Liquidation is the process in accounting by which a company is brought to an end. The company's assets and property are redistributed. Liquidation is carried out according to the clauses of the company's memorandum of association, and if the latter is devoid of the provisions of liquidation, then the provisions contained in companies law must be followed.
There are two types of company liquidation, voluntary/compulsory liquidation and winding up/liquidation by the court.
It may either be compulsory liquidation (also known as a creditors' liquidation or receivership following bankruptcy, which may result in the court establishing a "liquidation trust") or voluntary liquidation (also known as a shareholders' liquidation, although some voluntary liquidations are controlled by creditors).
Voluntary liquidation is a method of winding up a business. This will take place if a valid shareholder's resolution is passed by the company's shareholders or creditors. An official liquidator must be chosen at the shareholder meeting. Such liquidation may also be called compulsory liquidation.
Winding up by the Court
When a company's financial mechanism fails, the company is in financial hardship and/or insolvent, and it is unable to pay its debts, the company may ask the court for winding up. The process is usually initiated by the creditor of the company but maybe even at the behest of a company director or shareholder with a petition to close down the company. The assets of a firm are realized and distributed to the company's creditors under this court-based procedure. This has the effect of a compulsory winding-up, which is carried out in accordance with the law, particularly in circumstances where the firm is unable to fulfil its liabilities/debts. The assets and liabilities of the company are thoroughly examined in this type of dissolution. A liquidator is appointed by the court once an application for winding up is filed with the court and an order is issued to that effect. The liquidator will take over control of the company. The liquidator manages and sells the company's assets in order to pay off the company's debts. The firm's name will be removed from the register of companies after the sale of assets, and the company will be said to have been wound up.
Meanwhile, Articles from (306) to (326) of the UAE Companies Law regulate the issue of company liquidation and its procedures; such articles organize liquidation procedures for companies that:
· Its partners did not agree on the method of liquidation when they dissolved the company.
· There is no specific method for liquidation in its memorandum of association other than what is stipulated in the law
The company's managers remain in charge of the company's management until a liquidator is appointed and they are considered as liquidators vis-à-vis third parties, and liquidation procedures have begun when a liquidator is appointed to conduct liquidation procedures.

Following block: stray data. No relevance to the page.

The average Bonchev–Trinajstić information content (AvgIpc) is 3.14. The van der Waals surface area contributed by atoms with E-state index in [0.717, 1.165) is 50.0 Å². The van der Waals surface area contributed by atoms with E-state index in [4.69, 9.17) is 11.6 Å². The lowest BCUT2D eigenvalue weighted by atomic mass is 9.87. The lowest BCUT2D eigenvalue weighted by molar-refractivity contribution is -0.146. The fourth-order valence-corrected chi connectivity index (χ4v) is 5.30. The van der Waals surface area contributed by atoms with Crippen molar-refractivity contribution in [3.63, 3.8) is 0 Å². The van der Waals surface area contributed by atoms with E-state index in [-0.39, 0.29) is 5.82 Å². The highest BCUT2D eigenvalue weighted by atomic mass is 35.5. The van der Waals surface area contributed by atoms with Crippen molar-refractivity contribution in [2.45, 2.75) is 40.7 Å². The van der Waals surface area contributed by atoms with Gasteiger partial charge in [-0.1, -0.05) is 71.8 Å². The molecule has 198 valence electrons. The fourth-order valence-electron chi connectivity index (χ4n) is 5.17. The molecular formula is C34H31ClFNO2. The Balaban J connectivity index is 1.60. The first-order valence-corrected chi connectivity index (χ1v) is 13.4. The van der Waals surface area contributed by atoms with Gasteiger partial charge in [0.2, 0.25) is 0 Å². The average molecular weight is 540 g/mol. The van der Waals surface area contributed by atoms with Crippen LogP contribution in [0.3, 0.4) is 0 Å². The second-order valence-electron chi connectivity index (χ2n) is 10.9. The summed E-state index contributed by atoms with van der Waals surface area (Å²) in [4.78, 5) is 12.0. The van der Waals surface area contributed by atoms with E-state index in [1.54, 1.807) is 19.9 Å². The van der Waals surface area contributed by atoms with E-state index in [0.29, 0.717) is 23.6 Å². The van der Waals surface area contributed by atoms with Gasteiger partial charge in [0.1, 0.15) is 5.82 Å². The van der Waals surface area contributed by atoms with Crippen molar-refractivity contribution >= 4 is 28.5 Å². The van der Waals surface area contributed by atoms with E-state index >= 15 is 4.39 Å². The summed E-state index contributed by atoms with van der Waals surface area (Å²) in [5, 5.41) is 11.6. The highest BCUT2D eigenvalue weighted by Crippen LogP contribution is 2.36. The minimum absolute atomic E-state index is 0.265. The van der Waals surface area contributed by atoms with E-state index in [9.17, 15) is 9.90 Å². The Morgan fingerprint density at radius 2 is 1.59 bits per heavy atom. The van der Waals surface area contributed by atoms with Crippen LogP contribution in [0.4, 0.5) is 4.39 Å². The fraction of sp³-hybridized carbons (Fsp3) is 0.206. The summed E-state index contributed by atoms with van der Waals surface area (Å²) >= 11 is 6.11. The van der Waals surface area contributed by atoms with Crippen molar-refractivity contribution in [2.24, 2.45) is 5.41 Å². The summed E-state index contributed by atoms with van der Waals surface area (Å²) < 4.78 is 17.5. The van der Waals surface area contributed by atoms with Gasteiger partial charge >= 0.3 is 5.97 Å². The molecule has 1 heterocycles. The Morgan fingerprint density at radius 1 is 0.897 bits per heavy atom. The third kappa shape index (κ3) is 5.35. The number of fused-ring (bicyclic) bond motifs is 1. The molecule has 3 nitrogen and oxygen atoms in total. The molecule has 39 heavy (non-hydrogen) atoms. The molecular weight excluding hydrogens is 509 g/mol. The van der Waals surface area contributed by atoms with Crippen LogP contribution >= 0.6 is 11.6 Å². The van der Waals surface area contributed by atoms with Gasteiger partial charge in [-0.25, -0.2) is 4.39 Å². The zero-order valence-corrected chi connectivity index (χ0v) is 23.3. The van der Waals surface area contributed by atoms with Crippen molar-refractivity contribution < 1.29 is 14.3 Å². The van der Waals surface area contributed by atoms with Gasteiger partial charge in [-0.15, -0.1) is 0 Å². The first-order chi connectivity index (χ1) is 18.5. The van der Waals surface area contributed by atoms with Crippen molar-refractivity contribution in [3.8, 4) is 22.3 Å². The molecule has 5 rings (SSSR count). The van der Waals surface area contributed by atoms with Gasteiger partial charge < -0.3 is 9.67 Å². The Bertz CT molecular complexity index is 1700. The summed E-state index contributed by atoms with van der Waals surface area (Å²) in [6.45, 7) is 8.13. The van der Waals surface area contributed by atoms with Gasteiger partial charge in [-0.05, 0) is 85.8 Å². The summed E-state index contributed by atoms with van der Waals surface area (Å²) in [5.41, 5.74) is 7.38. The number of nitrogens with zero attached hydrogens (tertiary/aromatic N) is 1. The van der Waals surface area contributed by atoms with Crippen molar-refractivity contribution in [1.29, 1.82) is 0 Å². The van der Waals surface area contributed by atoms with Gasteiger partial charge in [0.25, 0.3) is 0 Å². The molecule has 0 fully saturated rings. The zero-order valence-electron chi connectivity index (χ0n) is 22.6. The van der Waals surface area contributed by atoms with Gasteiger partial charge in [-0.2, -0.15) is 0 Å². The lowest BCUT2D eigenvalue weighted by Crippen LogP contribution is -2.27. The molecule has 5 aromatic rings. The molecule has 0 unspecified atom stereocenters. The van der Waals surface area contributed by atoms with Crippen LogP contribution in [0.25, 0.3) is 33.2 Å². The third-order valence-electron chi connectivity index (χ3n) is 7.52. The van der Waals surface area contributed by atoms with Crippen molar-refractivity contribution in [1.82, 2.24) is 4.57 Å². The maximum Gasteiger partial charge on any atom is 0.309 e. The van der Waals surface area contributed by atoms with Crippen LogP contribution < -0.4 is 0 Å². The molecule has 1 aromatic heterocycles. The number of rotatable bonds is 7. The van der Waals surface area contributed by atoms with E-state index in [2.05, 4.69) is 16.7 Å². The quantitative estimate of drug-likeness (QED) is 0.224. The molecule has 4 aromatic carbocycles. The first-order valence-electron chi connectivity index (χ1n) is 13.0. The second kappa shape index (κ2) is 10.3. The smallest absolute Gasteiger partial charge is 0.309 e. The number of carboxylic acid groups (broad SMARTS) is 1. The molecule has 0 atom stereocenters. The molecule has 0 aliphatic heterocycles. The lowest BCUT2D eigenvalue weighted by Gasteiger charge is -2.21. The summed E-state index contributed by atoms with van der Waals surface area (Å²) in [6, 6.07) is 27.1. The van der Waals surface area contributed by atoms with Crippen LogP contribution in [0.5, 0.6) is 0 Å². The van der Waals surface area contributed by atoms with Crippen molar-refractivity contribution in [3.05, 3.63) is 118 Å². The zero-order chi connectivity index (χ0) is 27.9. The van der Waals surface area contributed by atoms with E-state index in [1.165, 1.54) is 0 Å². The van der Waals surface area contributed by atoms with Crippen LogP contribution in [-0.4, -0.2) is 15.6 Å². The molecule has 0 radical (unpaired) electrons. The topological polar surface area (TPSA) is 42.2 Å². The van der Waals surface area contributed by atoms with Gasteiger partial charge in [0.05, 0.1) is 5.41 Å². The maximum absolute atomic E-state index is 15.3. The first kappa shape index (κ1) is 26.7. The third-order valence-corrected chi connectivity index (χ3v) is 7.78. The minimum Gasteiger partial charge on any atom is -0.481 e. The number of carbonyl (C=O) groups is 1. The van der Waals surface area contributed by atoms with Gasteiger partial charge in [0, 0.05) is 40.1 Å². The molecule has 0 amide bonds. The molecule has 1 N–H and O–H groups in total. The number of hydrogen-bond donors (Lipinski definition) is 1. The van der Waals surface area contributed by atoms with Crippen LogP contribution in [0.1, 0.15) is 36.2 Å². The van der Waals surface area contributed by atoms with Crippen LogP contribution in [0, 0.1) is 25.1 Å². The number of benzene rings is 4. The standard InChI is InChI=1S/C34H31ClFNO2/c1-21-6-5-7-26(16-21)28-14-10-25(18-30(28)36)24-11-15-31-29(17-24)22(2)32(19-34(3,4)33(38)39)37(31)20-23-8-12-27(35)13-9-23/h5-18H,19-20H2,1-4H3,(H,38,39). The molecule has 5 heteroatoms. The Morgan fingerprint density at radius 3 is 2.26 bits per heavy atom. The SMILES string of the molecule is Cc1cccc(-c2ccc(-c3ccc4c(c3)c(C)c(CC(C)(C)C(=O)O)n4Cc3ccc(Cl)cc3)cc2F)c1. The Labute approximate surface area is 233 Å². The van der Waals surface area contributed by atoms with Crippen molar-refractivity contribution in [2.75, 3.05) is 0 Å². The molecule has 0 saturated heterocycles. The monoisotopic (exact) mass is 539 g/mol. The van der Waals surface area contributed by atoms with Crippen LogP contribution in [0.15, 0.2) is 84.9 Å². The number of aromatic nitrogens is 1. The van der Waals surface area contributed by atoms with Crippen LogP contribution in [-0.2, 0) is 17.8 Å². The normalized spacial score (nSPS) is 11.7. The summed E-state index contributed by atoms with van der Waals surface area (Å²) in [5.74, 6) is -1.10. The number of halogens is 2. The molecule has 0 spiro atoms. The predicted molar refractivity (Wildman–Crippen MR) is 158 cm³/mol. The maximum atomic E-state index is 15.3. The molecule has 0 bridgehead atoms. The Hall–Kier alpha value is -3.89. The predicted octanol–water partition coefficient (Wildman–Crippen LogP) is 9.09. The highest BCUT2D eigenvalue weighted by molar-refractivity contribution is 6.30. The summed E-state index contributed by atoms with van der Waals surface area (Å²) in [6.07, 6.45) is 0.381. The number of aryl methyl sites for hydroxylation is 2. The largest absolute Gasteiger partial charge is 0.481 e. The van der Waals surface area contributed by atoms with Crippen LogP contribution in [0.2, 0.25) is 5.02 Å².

Article 310 stipulates that a decision to appoint a liquidator must be issued in one of the following ways:
· Court order.
· Partner agreement.
· Resolution of the general assembly.
The second procedure of liquidation, after appointing the liquidator and registering the decision of his appointment in the commercial registry, the liquidator shall make an inventory of the company's funds, rights, and obligations, and the company's managers shall hand him all the papers and documents necessary for that.
The third procedure of liquidation is for the liquidator to draw up a detailed list of the company's rights, obligations and budget. This list shall be signed by the company's managers or the chairman of its board of directors. The liquidator shall also write a book in which all liquidation works shall be recorded.
The liquidator must do all that is necessary to preserve the company's money and rights, collect what it has with others, and deposit the amounts he receives in a bank for the company's account under liquidation as soon as they are received.
Later on, the liquidator sends registered books to all the company's creditors announcing them of its liquidation and giving them at least forty-five days to submit their applications. The liquidation shall be announced in two widely spread local newspapers. All debts of the company shall be forfeited as soon as the liquidation business is opened.
If the company's funds are not sufficient for the settlement of debts, the liquidator shall pay the debts according to the proportion of the debts. It prioritizes privileged debts over others.
If there are debts whose creditors have not submitted requests for collection. The liquidator deposits these debts in the treasury of the court. As for the disputed debts, sufficient funds or guarantees may be deposited in the court treasury, or the completion of the liquidation may be postponed until the disputes relating to these debts are resolved.
In conclusion, liquidation is the process of redistributing a company's assets and property. Voluntary or compulsory liquidation and winding up by the court are the two types of company liquidation. Liquidation is carried out in accordance with the company's memorandum of association's provisions. Other than what is stated in the legislation, there is no specific mechanism for liquidation in its memorandum of association. If there are any disputed debts, the court treasury may accept sufficient funds or guarantees to finalize the company's liquidation.